Chairman Nadler Floor Statement in Support of H.R. 777, the Debbie Smith Act of 2019
Washington, DC, October 23, 2019
Today, House Judiciary Committee Chairman Jerrold Nadler (D-NY) delivered the following remarks on the House floor in support of H.R. 777, the Debbie Smith Reauthorization Act of 2019:
“I rise in strong support of H.R. 777, the Debbie Smith Reauthorization Act of 2019. The Debbie Smith Act, named for a courageous woman who has fought for the rights of survivors of sexual assault, is critical to helping states process DNA evidence and reduce the nation’s large backlog of untested DNA samples.
“This law, which I helped author and enact in its original form in 2004, was developed in response to a crisis of untested DNA samples—a problem that we have helped to reduce, but which unfortunately still requires our urgent attention today. Over the past several decades, evidence from DNA samples has helped to solve an increasing number of criminal cases and has been particularly valuable in identifying the perpetrators of the horrific and all-too-common crime of sexual assault.
“The use of DNA evidence kits in sexual assault cases is critical, and it is imperative that the evidence that is collected is analyzed as soon as possible. When the evidence is collected and processed, the DNA profile is added to the Combined DNA Index System so that matches against other DNA profiles can be sought, increasing the scope of the database.
“By testing the DNA evidence left at the scene of a rape or sexual assault, we can increase the likelihood of identifying the perpetrators, making it more likely that they will be captured and punished. This, in turn, allows victims to obtain some measure of justice and society to take violent criminals off the streets. DNA evidence also allows us definitively to exonerate the falsely accused. However, over time, crime labs across the country regrettably developed a large backlog of DNA samples that they had not tested, an intolerable situation calling out for federal action.
“In response, in 2000, I supported the passage of the DNA Analysis Backlog Elimination Act, which provided $40 million to help states analyze DNA evidence and, in 2002, I introduced the Rape Kit DNA Analysis Backlog Elimination Act. This legislation authorized funding to help police departments finance the testing of rape kits to reduce the backlog. Working with my colleagues and with advocates, we maintained the pressure to address this problem.
“Then, in 2004, I was an original cosponsor of the Justice for All Act, introduced by our colleague, Jim Sensenbrenner. That bill included many of the provisions of my 2002 bill. Title II of that bill, named the Debbie Smith Act by Congresswoman Maloney, authorized substantial funding for DNA testing and strengthened the ability of state and local law enforcement specifically to test rape kits. We subsequently reauthorized the Debbie Smith Act in 2008, and again in 2014.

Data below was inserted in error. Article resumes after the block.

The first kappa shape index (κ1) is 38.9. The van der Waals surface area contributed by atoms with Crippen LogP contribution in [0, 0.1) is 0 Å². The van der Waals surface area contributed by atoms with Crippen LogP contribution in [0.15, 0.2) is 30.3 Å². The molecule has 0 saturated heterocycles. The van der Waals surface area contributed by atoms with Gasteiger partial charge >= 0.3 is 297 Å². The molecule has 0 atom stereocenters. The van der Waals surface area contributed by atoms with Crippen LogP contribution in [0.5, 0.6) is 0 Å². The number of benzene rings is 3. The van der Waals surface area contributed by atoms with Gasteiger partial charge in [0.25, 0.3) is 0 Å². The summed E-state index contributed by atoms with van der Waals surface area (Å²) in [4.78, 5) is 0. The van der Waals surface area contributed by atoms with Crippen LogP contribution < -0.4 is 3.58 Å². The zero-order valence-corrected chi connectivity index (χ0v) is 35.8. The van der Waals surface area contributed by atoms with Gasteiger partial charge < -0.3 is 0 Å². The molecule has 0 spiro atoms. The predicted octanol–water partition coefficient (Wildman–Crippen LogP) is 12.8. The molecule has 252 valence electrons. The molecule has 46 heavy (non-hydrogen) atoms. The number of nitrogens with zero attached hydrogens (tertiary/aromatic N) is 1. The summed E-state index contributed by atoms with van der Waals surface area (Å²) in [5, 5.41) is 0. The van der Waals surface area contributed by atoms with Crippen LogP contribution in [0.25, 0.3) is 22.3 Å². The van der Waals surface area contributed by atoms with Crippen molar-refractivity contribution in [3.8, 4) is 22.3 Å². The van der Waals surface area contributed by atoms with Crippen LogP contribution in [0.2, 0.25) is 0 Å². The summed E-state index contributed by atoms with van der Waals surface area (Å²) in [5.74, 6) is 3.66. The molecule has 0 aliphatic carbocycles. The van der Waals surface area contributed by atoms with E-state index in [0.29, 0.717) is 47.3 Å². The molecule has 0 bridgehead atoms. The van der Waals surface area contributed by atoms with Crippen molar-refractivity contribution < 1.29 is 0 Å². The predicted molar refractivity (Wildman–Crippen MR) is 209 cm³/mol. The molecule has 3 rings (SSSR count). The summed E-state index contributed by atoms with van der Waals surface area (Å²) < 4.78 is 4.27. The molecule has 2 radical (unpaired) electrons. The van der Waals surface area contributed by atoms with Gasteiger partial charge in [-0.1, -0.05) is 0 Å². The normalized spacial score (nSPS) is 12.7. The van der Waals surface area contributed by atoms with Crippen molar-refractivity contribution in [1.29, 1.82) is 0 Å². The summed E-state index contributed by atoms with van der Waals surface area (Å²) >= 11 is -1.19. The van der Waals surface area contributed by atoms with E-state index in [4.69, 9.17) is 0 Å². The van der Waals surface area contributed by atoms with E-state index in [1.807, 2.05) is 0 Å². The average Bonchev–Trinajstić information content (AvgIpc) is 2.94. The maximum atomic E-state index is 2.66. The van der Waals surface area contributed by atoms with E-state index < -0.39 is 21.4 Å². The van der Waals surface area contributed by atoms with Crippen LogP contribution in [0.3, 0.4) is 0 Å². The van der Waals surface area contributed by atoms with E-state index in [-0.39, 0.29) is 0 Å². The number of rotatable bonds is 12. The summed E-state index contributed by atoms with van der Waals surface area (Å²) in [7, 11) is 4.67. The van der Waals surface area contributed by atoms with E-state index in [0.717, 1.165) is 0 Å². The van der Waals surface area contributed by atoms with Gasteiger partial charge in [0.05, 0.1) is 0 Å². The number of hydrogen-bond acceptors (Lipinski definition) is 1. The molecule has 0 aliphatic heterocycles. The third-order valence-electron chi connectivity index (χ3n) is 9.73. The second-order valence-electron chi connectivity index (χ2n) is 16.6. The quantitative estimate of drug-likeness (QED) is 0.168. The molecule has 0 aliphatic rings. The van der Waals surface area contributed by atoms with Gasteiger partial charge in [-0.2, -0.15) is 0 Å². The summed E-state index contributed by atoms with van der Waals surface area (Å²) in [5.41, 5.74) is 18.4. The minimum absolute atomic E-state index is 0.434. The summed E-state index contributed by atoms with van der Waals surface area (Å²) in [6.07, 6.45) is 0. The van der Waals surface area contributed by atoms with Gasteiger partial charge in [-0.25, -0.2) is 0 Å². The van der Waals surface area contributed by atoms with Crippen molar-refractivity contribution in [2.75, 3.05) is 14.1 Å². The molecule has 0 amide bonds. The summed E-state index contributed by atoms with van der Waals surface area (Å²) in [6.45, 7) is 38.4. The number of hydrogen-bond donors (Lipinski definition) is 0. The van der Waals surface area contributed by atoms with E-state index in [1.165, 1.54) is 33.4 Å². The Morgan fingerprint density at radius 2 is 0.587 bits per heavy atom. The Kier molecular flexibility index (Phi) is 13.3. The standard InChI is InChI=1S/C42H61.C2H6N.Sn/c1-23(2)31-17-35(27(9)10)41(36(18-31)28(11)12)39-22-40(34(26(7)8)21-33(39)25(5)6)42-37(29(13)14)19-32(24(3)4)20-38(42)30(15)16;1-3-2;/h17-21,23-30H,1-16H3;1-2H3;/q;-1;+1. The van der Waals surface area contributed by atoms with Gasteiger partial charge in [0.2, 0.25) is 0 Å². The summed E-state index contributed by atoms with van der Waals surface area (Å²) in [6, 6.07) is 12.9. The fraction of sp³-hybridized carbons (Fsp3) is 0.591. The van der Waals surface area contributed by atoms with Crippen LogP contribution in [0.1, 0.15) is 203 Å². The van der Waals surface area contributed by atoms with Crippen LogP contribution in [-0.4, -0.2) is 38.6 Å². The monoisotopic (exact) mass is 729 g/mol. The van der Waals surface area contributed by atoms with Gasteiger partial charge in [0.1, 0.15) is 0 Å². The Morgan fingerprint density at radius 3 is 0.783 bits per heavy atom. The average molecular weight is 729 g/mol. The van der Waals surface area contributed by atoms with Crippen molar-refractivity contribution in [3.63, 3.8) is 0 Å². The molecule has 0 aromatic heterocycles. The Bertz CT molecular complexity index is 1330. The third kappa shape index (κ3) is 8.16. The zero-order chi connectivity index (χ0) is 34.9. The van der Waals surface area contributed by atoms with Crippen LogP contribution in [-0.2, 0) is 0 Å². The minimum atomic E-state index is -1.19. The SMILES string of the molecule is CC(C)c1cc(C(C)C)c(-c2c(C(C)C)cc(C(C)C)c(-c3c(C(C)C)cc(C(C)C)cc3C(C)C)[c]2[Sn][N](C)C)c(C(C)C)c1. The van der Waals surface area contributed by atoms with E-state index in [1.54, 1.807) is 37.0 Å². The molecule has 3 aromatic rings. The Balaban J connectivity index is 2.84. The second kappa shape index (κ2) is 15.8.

“In recent years, the grants we have reauthorized under the Debbie Smith Act have supported the work of crime labs to build capacity and process DNA evidence, including evidence collected in rape kits, with greater percentages of funding allocated to testing these kits provided in subsequent amendments.
“The Act also supports audits of evidence awaiting analysis at law enforcement agencies and charges the Department of Justice with the task of maintaining national testing guidelines.
“Despite these efforts, the rape kit backlog continues to be a major concern, with a large volume of kits still untested in this country, harming the survivors of sexual assault and jeopardizing public safety. Therefore, we must continue the valuable programs authorized by this important law.
“That is why we included the reauthorization of this program in the Violence Against Women Act reauthorization bill developed by the Judiciary Committee and passed by the House earlier this year, but which is languishing in the Senate.
“While we take steps to separately pass the reauthorization of the Debbie Smith program today, I again call on the Senate to fulfill their responsibility to pass the Violence Against Women Act reauthorization without additional needless delay. Therefore, I support H.R. 777 and reserve the balance of my time.”